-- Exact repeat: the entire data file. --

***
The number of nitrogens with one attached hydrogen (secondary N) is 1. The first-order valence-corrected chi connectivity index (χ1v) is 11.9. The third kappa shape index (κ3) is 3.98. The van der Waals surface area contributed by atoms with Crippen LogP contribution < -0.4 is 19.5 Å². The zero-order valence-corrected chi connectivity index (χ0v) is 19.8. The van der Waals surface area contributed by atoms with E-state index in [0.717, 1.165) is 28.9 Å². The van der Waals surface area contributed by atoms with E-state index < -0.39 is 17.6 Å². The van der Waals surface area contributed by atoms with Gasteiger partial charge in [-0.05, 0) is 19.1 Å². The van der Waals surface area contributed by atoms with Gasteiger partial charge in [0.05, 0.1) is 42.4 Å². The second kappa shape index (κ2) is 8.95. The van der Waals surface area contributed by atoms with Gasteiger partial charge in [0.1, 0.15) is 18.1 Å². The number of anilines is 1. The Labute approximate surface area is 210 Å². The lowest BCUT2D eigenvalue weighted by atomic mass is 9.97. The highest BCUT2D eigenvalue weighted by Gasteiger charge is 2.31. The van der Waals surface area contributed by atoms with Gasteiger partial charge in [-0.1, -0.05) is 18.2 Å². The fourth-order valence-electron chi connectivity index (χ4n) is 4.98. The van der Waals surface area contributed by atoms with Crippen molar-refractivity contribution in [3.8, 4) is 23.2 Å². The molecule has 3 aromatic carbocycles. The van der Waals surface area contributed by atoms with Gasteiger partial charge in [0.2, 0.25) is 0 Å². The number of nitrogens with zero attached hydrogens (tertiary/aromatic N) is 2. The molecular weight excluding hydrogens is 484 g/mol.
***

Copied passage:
The number of nitrogens with one attached hydrogen (secondary N) is 1. The first-order valence-corrected chi connectivity index (χ1v) is 11.9. The third kappa shape index (κ3) is 3.98. The van der Waals surface area contributed by atoms with Crippen LogP contribution < -0.4 is 19.5 Å². The zero-order valence-corrected chi connectivity index (χ0v) is 19.8. The van der Waals surface area contributed by atoms with E-state index in [0.717, 1.165) is 28.9 Å². The van der Waals surface area contributed by atoms with E-state index < -0.39 is 17.6 Å². The van der Waals surface area contributed by atoms with Gasteiger partial charge in [-0.05, 0) is 19.1 Å². The van der Waals surface area contributed by atoms with Gasteiger partial charge in [0.05, 0.1) is 42.4 Å². The second kappa shape index (κ2) is 8.95. The van der Waals surface area contributed by atoms with Gasteiger partial charge in [0.1, 0.15) is 18.1 Å². The number of anilines is 1. The Labute approximate surface area is 210 Å². The lowest BCUT2D eigenvalue weighted by atomic mass is 9.97. The highest BCUT2D eigenvalue weighted by Gasteiger charge is 2.31. The van der Waals surface area contributed by atoms with Gasteiger partial charge in [-0.1, -0.05) is 18.2 Å². The fourth-order valence-electron chi connectivity index (χ4n) is 4.98. The van der Waals surface area contributed by atoms with Crippen molar-refractivity contribution in [3.8, 4) is 23.2 Å². The molecule has 3 aromatic carbocycles. The van der Waals surface area contributed by atoms with Gasteiger partial charge in [0.2, 0.25) is 0 Å². The number of nitrogens with zero attached hydrogens (tertiary/aromatic N) is 2. The molecular weight excluding hydrogens is 484 g/mol.